I see stress at work almost daily in my practice of mostly professional women who often come to my practice because they feel their lives are out of control and they can’t deal with work stress anymore. The impact of stress on your body, mind, and feelings, if left unchecked, can lead to health problems such as high blood pressure, heart disease, diabetes, and obesity. Despite its normalcy, we all have a line that we shouldn’t cross when it comes to stress.
Stress is hard to avoid and even harder to conquer. That’s in part because as a country we prize hard work and working long hours over just about anything. We give lip service to taking care of ourselves, but with the average vacation time being 10 days, we haven’t learned how to prioritize our well-being. And we often work for organizations that don’t either.
We are a striving country and all that striving and increasing workloads and demands require us to spend more and more time at work. Women especially, are often pulled between the needs of their children, significant others, jobs, and in many cases their aging parents. The result is worker burnout, which can lead to depression and anxiety.
So how do you know when you can’t deal with work stress and your stress box is starting to get full? Well first you need to know what to look for. Does any of this look familiar?
These signs, both emotional and physical, are what you should be looking for when you know you are working in a stressful environment. While your boss may recognize that you can’t deal with the work stress telling you to slow down, they might not be able to actually help you do that by reducing your workload. It’s up to you to figure out how to both stay on top of everything at work and attend to your mental, emotional, and spiritual health.
Here are some really simple steps you can take right away to help you deal with work stress and remain calm enough to do what you need to do:
A deep breath has been shown to slow the heartbeat, lower or stabilize blood pressure, and lower stress. When we get stressed out we tend to chest breathe which does not help us calm down, but rather prepares us for the coming battle. To calm down, practice belly breathing, a term used to describe how we get full oxygen-incoming oxygen for outgoing carbon dioxide- that can slow the heart beat. This is probably the complete opposite of how you’re breathing now. To belly breathe, imagine that your belly is a balloon that expands as you take in air. Breathe in through your nose and feel the balloon filling with air, then breathe out through your mouth, expending enough force to empty the balloon. You can also use a count of 4…breathe in through your nose 2..3..4..hold..2..3..4..breathe out..2..3..4..
2. Go outside or look outside or listen to the quiet noise of nature.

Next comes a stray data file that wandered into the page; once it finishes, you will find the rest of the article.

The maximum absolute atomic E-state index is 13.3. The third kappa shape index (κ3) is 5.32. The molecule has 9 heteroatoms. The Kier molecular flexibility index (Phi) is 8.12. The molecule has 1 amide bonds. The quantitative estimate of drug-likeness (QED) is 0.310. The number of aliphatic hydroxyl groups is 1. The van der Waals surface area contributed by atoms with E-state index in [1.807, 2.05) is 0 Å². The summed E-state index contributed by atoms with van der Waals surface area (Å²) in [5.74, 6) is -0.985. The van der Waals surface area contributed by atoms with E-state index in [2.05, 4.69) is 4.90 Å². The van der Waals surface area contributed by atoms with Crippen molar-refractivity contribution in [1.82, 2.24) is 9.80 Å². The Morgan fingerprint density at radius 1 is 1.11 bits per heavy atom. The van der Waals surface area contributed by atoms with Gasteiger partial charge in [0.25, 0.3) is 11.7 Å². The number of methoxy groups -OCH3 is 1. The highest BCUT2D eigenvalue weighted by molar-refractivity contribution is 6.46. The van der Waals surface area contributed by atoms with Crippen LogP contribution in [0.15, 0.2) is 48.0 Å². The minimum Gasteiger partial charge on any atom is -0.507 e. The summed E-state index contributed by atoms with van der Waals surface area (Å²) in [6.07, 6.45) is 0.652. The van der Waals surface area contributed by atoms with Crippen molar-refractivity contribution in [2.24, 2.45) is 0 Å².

There is a strong body of research that shows that being in nature improves mental health and spiritual development.
3. Try some of these herbal remedies that might help you feel more calm. Be sure to check with your doctor however if you are taking medications, have an autoimmune disease, or are pregnant before taking any of these herbs.
4. Eat well.
What we eat impacts our serotonin, cortisol, and adrenaline, stress hormones that seriously impact the body over time. WebMD identifies several foods that you can eat to reduce your levels of these hormones and decrease the impact of stress on you mentally and physically.
5. Get proper rest.
I know, I know. We all want to believe that we can get by on a minimal amount of sleep. But really. The research is consistent on this. You need 8 hours. So turn off Trevor Noah and Steven Colbert and go to bed!
6. Maintain your social connections.
Having meaningful connections gives us the opportunity to experience the other parts of our lives that are separate from work. Hang out with your family, meet your friends for dinner, share that glass of wine with your friends and/or significant others. You have a life. Make time for it!
7. Connect to a spiritual or meditation practice and use at least one technique every day.
8. Don’t forget exercise!
Physical exercise helps turn up the endorphins, our brains feel good neurotransmitters. Exercising for just 30 minutes a day can go a long way in reducing our stress. Or at least it gives you the opportunity to rid your body of it in a way that helps you to feel good and to look good
If you find that you are running out of steam and can’t deal with work stress anymore you may have a difficult time recognizing it. Take a look at the signs and see if you can find yourself there. I encourage you to try at least one of the strategies listed in the article and see what you think.
I'm Melissa Watson-Clark a psychotherapist who helps people just like you overcome the stresses of life. If you would like more information and support to manage your own stress go to schedule a consultation call.
Melissa Watson-Clark has been practicing as a psychotherapist since 2010. Working primarily with clients suffering with anxiety and depression she focuses on the power of nature to bring healing and restoration to her clients.